# Chemical Forums

## Chemistry Forums for Students => Inorganic Chemistry Forum => Topic started by: Cavalier on December 03, 2010, 11:12:09 AM

Title: 20% aqueous sodium hydroxide (NaOH) - Need Help Understanding.
Post by: Cavalier on December 03, 2010, 11:12:09 AM
Ok...  I took Chem classes, but that was quite a while ago.  I need some help understanding this statement....

"20% aqueous sodium hydroxide (NaOH)"

If I have dry crystal NaOH that I purchased from Home Depot, how do I turn that into 20% aqueous sodium hydroxide.  And in particular, how do I do this without dissolving my garage or kitchen.  Does the % mean by weight?  20 grams of NaOH for every 100 grams of water?

RC
Title: Re: 20% aqueous sodium hydroxide (NaOH) - Need Help Understanding.
Post by: Borek on December 03, 2010, 05:21:26 PM
20g of NaOH per 100g of SOLUTION, not water.
Title: Re: 20% aqueous sodium hydroxide (NaOH) - Need Help Understanding.
Post by: bberti on January 03, 2011, 07:05:00 PM
Assuming your 20% is weight on weight, just add 80 grams of water (80 mL at 20 degrees Celsius) to 20 grams of NaOH.
You'll have [(20g NaOH) /(20g NaOH+80g water) ]*100 ==> 20g NaOH every 100g of solution.
Title: Re: 20% aqueous sodium hydroxide (NaOH) - Need Help Understanding.
Post by: darko on January 04, 2011, 05:53:48 AM
Assuming your 20% is weight on weight, just add 80 grams of water (80 mL at 20 degrees Celsius) to 20 grams of NaOH.
You'll have [(20g NaOH) /(20g NaOH+80g water) ]*100 ==> 20g NaOH every 100g of solution.

if you atempt to add temperature in calculation (in this case is better not to), then is more precise 4oC, ;D

i think that is more imprtant to explain that it is egzothermic reaction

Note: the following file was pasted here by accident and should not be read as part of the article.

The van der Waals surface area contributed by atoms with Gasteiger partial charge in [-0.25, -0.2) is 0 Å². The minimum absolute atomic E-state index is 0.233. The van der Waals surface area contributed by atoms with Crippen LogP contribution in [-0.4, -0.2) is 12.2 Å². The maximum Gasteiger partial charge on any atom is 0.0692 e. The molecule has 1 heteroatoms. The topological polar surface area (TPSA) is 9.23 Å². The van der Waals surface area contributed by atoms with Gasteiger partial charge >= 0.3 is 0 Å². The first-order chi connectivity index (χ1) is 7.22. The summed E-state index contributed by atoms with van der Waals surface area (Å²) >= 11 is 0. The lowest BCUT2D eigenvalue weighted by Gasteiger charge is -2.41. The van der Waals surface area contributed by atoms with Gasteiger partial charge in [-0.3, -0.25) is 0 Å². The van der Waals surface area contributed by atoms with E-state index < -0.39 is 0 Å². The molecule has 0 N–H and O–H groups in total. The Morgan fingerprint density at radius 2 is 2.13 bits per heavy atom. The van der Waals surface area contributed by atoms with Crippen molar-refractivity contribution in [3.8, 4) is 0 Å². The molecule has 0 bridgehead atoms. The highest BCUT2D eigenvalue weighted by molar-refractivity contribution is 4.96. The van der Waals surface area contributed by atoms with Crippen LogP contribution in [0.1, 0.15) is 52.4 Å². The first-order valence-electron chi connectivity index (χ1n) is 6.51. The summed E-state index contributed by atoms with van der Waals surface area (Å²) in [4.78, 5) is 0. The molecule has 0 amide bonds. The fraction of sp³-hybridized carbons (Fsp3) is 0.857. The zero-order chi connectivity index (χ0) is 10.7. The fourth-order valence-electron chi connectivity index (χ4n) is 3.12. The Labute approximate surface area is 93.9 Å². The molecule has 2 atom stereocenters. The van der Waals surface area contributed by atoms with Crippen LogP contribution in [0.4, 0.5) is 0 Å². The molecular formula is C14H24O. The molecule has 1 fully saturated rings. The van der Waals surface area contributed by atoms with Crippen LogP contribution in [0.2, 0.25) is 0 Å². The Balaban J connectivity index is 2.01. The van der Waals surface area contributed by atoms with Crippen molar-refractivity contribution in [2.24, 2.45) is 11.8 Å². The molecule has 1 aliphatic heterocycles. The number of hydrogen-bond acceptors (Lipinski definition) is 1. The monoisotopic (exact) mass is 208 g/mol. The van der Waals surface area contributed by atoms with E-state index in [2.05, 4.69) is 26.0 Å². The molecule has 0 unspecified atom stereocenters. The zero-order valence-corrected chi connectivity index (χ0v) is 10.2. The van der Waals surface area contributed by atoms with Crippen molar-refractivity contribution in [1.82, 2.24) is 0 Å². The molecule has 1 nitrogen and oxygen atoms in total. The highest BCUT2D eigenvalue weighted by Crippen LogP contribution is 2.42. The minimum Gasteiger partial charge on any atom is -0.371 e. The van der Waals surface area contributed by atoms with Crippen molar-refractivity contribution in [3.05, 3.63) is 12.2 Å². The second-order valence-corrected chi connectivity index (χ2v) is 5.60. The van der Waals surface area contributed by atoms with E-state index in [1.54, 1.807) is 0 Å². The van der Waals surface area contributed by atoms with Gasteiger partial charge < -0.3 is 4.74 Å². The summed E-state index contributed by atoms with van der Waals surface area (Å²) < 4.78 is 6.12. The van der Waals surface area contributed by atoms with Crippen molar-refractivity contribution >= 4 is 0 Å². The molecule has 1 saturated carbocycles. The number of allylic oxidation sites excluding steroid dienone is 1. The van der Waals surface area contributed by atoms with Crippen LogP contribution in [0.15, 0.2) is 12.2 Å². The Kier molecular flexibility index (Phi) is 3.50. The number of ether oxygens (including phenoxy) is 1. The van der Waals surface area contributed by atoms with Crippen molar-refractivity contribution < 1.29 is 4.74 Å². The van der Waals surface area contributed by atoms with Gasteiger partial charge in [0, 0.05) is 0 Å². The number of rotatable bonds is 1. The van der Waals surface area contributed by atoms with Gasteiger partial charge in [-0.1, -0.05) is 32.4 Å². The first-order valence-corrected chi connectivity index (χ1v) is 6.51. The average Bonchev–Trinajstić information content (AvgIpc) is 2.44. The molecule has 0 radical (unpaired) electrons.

Title: Re: 20% aqueous sodium hydroxide (NaOH) - Need Help Understanding.
Post by: vmelkon on January 23, 2011, 05:36:22 PM
Assuming your 20% is weight on weight, just add 80 grams of water (80 mL at 20 degrees Celsius) to 20 grams of NaOH.
You'll have [(20g NaOH) /(20g NaOH+80g water) ]*100 ==> 20g NaOH every 100g of solution.

if you atempt to add temperature in calculation (in this case is better not to), then is more precise 4oC, ;D

i think that is more imprtant to explain that it is egzothermic reaction

egzothermic or egg-zothermic. Nah, exothermic.
Title: Re: 20% aqueous sodium hydroxide (NaOH) - Need Help Understanding.
Post by: darko on January 24, 2011, 10:41:23 AM
Assuming your 20% is weight on weight, just add 80 grams of water (80 mL at 20 degrees Celsius) to 20 grams of NaOH.
You'll have [(20g NaOH) /(20g NaOH+80g water) ]*100 ==> 20g NaOH every 100g of solution.

if you atempt to add temperature in calculation (in this case is better not to), then is more precise 4oC, ;D

i think that is more imprtant to explain that it is egzothermic reaction

egzothermic or egg-zothermic. Nah, exothermic.

:-*
Title: Re: 20% aqueous sodium hydroxide (NaOH) - Need Help Understanding.
Post by: Lord Ferrum on January 26, 2011, 01:40:13 AM
That's why it's easier to use moles per liter  ;)
Title: Re: 20% aqueous sodium hydroxide (NaOH) - Need Help Understanding.
Post by: skbuncks on January 26, 2011, 06:36:39 AM
That's why it's easier to use moles per liter  ;)